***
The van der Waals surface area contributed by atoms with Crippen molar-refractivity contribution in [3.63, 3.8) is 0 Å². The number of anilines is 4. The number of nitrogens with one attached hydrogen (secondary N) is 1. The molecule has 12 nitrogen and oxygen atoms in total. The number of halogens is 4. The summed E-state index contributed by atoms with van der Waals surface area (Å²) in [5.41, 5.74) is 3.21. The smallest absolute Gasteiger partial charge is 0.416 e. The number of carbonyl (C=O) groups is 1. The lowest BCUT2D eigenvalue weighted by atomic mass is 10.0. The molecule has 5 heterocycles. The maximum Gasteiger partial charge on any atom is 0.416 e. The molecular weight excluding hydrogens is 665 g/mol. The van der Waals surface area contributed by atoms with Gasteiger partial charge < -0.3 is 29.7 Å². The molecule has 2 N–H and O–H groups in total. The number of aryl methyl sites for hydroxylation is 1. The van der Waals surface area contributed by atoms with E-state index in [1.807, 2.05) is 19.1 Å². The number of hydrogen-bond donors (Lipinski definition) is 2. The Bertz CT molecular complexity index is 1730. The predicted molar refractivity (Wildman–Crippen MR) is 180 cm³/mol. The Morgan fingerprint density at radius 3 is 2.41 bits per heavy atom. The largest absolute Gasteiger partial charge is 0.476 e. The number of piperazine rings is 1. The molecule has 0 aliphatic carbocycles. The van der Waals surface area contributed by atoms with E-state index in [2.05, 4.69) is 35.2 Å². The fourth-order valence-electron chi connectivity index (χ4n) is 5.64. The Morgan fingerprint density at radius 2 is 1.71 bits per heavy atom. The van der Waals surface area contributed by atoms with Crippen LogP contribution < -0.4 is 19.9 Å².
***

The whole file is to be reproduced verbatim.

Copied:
The van der Waals surface area contributed by atoms with Crippen molar-refractivity contribution in [3.63, 3.8) is 0 Å². The number of anilines is 4. The number of nitrogens with one attached hydrogen (secondary N) is 1. The molecule has 12 nitrogen and oxygen atoms in total. The number of halogens is 4. The summed E-state index contributed by atoms with van der Waals surface area (Å²) in [5.41, 5.74) is 3.21. The smallest absolute Gasteiger partial charge is 0.416 e. The number of carbonyl (C=O) groups is 1. The lowest BCUT2D eigenvalue weighted by atomic mass is 10.0. The molecule has 5 heterocycles. The maximum Gasteiger partial charge on any atom is 0.416 e. The molecular weight excluding hydrogens is 665 g/mol. The van der Waals surface area contributed by atoms with Gasteiger partial charge < -0.3 is 29.7 Å². The molecule has 2 N–H and O–H groups in total. The number of aryl methyl sites for hydroxylation is 1. The van der Waals surface area contributed by atoms with E-state index in [1.807, 2.05) is 19.1 Å². The number of hydrogen-bond donors (Lipinski definition) is 2. The Bertz CT molecular complexity index is 1730. The predicted molar refractivity (Wildman–Crippen MR) is 180 cm³/mol. The Morgan fingerprint density at radius 3 is 2.41 bits per heavy atom. The largest absolute Gasteiger partial charge is 0.476 e. The number of piperazine rings is 1. The molecule has 0 aliphatic carbocycles. The van der Waals surface area contributed by atoms with E-state index in [2.05, 4.69) is 35.2 Å². The fourth-order valence-electron chi connectivity index (χ4n) is 5.64. The Morgan fingerprint density at radius 2 is 1.71 bits per heavy atom. The van der Waals surface area contributed by atoms with Crippen LogP contribution < -0.4 is 19.9 Å².